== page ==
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16 September 2020 / John B. Bauer

When Jobs Go Remote, Income Taxes Go... Where?



In March of this year, the Ohio Legislature passed House Bill 197, legislation full of COVID-19 related measures, allowing businesses to continue withholding city income taxes based on the company’s location, even if employees work remotely. Two recent pieces of legislation—Ohio House Bill 754 and Senate Bill 352—were introduced at the end of August to restart the debate over where taxes need to be paid (to what locality taxes are due) by employees working remotely during the coronavirus pandemic. If HB 197 provision is repealed, income taxes may be payable to the municipality where an employee lives, versus the municipality where the employer is located, if the employee chooses to work from home.

As hardworking professionals, this topic pertains to each of us. You may find yourself asking the following:
 
  1. Would the legislation actually change anything about how a business withholds income taxes?
    Even if legislation is passed and signed into law, there may be legal arguments that because the location of a core business has not changed, income taxes should not change either, regardless of whether employees are now working remotely.   Some factors in consideration may include the use of servers from business headquarters to enable remote work, where data and work are ultimately stored, and what additional factors are used to support the actual business.  These could be enough to demonstrate the liability to a municipality for income taxes does not need to change.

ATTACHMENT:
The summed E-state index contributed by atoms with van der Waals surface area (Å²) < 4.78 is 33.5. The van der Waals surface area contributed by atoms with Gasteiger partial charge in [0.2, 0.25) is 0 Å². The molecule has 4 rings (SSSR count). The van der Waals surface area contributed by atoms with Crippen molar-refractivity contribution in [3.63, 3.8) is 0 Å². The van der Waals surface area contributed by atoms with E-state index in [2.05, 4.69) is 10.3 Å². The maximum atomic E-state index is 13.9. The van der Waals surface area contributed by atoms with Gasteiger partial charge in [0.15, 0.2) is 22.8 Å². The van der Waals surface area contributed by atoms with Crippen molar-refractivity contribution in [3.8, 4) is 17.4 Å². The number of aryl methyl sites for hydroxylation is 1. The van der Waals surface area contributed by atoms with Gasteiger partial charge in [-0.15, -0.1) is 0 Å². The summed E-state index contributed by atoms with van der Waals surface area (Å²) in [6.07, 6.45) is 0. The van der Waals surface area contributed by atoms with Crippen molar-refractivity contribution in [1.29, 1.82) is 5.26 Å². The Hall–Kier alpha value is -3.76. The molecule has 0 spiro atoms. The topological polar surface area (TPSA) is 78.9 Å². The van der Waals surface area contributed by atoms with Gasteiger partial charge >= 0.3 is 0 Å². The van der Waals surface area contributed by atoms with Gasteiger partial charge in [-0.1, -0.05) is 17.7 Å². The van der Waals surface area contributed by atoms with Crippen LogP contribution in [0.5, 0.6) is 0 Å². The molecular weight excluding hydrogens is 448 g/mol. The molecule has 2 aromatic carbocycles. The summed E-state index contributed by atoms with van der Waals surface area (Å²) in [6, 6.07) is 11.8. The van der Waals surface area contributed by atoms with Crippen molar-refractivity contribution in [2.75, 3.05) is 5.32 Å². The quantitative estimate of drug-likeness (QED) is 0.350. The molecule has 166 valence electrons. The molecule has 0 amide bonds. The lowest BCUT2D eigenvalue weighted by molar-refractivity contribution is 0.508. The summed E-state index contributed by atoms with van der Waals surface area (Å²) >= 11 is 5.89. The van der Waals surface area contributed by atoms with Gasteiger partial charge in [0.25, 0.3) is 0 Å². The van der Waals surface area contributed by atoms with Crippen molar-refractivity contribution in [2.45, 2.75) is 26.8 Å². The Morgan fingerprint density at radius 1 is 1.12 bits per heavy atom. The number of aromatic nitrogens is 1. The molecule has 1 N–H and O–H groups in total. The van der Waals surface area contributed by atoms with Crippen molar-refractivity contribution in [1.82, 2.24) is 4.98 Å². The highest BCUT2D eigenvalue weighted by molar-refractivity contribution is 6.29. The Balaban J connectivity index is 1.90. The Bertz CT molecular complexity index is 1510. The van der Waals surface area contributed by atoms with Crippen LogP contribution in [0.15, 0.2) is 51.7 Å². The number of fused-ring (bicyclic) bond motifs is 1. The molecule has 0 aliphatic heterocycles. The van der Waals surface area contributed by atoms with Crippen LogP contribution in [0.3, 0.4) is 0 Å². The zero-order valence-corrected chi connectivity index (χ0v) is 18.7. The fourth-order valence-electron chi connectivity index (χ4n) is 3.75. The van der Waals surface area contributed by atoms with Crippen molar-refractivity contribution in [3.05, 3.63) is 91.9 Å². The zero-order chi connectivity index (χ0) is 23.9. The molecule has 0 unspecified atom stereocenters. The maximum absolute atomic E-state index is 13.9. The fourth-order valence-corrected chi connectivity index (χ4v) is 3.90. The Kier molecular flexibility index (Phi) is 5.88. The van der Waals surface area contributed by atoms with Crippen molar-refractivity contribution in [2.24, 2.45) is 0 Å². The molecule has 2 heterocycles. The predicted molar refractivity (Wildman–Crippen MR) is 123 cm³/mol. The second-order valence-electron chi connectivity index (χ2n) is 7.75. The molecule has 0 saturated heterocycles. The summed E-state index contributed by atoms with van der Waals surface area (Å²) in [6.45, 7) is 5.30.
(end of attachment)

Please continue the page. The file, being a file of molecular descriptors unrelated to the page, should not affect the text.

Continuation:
2. How could a municipality’s revenue be impacted?
    The data demonstrates that if income taxes are no longer due to the municipality where the business is located, urban areas would take a significant revenue hit. For example, Cleveland's income tax rate is 2.5%, and with approximately 250,000 jobs, it generated more than $440 million in 2019 or about 65% of overall revenue for the city. Moving income tax revenue out of Cleveland would be a significant hit to the city’s budget. However, even smaller jurisdictions are budgeted based on existing income tax structures and a shift would cause uncertainty. Plus, the tax revenue of all municipalities has already been hit economically by the coronavirus. 
  3. Could an employee simply be required to self-report taxes?
    One option, if either of the two bills are signed into law, could be for employees to self-report taxes and pay quarterly estimates. Although this may be difficult for employees, it shifts the burden away from the employer. In addition, it would be very difficult to impossible for the government to oversee. For example, self-reporting sales tax with Amazon and self-reporting income taxes from gig economy work has not been highly successful.
While this discussion continues to unfold, Weltman will monitor and provide updates as they become available.

This blog is not a solicitation for business and it is not intended to constitute legal advice on specific matters, create an attorney-client relationship or be legally binding in any way.

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